John Andrew Rice: Rector of Black Mountain College

Written after he was ousted from his position as founder and rector of the Black Mountain School (he had been sleeping with his students), John Andrew Rice wrote an autobiography called I Came Out Of The 18th Century (1941) in which he describes his remarkable mission as a teacher and provides some insight into his downfall.


“At the first meeting of a college that was to start the revolution in American education the frist speaker called was the permeanent caretaker, who would explain fire precautions.” (321) … “We had, by an insticting as old as man, gone up on a mountain, there to make our living sacrifice.  We would conquer or die.  One could almost hear the old worlds, the old wrong words.  The wise, the really wise, know, have always known, that they are wrong, that the order is wrong, and the ‘or’ is wrong. “Die and conquer,” those are the words and the order. Humility, the wise have said, is the beginning of life. We had no humility, not a tittle.”


“Teaching is a secondary art. A man is a good teacher if he is a better something else; for teaching is communication, and his better something else is the storehouse of the things he will communicate.  I have never known a master in any field who was not also a master teacher; but to be a master teacher in Black Mountain one had to be a master man.  In other places education was part of the day and part of the man; in Black Mountain it was round the clock and all o fa man.  There was no escape.  Three meals together, passing in the hall, meeting in classes, meeting everywhere, a man taught by the way he walked, by the sound of his voice, by every movement.  That was what it was intended to be, the fulfillment of an old idea, the education of the whole man: by a whole man.” [322 — what a goal!]


“I used to say ‘This is a school for giants.’ I meant that every one of us should grow to the giant that it was in him to be; not some one else’s giant, but his own.  Few are by nature dwarfs, however many may have been dwarfed.  Few are by nature stupid; most of the rest are stupefied.  That was what I believed.  That is what I believe.” 322-23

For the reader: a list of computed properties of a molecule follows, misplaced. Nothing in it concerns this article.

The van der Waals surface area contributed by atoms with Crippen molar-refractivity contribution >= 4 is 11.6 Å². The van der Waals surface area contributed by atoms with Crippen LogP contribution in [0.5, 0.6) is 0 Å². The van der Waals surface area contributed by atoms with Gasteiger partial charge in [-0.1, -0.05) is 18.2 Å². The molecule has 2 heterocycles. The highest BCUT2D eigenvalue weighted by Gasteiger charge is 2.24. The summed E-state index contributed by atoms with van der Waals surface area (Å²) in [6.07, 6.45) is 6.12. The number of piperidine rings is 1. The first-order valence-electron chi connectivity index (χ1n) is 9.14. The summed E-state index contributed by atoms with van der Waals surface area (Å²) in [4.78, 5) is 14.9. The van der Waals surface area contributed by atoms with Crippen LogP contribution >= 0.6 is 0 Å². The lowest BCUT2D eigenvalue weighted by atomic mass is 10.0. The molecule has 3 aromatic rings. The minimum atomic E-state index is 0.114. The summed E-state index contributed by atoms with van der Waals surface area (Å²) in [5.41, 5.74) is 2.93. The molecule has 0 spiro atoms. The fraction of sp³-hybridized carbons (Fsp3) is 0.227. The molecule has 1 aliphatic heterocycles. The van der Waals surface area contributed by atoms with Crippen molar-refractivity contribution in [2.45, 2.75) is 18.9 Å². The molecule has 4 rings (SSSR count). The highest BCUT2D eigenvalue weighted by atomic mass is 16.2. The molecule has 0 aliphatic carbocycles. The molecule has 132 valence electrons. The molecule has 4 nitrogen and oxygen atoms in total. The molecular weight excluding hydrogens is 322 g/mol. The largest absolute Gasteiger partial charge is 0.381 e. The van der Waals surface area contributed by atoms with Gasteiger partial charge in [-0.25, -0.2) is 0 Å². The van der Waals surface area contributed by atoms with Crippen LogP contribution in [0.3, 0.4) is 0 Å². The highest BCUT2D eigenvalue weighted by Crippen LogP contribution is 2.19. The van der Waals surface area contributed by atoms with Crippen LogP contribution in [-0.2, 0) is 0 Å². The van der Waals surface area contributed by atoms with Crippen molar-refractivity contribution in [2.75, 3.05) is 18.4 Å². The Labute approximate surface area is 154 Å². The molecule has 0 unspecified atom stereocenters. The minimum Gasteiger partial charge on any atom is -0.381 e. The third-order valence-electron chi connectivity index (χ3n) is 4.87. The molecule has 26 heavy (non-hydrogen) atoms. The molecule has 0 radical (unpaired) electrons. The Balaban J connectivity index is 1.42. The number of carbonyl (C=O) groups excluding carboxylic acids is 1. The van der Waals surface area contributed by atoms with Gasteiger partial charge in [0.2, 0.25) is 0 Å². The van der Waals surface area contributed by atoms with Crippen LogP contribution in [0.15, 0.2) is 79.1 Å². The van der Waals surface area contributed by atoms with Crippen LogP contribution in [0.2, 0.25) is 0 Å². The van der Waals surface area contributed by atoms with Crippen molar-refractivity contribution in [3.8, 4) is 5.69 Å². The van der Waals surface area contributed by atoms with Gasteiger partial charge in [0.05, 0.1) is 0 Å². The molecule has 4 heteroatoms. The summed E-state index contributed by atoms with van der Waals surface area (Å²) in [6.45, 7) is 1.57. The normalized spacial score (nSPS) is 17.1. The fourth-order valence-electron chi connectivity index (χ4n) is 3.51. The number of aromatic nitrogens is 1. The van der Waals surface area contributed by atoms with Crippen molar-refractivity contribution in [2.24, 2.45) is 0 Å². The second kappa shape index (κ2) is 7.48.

“People thing they want something new and different, think they want freedom, but what they really want is the old things changed enough to make them feel comfortable.”  [328]


“The center of the curriculum, we said, would be art. The democratic man, we said, must be an artist. The integrity, we said, of the democratic man was the integrity of the artist, an integrity of relationship… The artist, we said was not a competitor. He competed only with himself. His struggle was inside, not against his fellows, but against his own ignorance and clumsiness. The painting was his integrity, the score, the words of a play, and, at last, understanding, the will and the skill to do with his fellows, with the corporation, what he had done with paints and sounds: the integrity that was a relationship between himself and the corporation.  But just as the painter must learn to paint, starting with ignorance and clumsiness, so this new artist, this creator of integrity between himself and his fellows, must know and know how, must have knowledge and skill.  Also just as the artist would not paint his picture with muddy colors, so this artist must see clear colors in humanity; and must himself be clear color, for he too was his fellow artist’s color, sound, form, the material of his art. But, different from pigment, bow, granite, not used up in the use; rather, made more of what he would be, a note within the symphony, the clearer for having been written; giving up, and asked to give up, nothing of himself. That was the integrity of the artist as artist. That should be the integrity of man as man.” [328-329]  I Came Out of the 18th Century.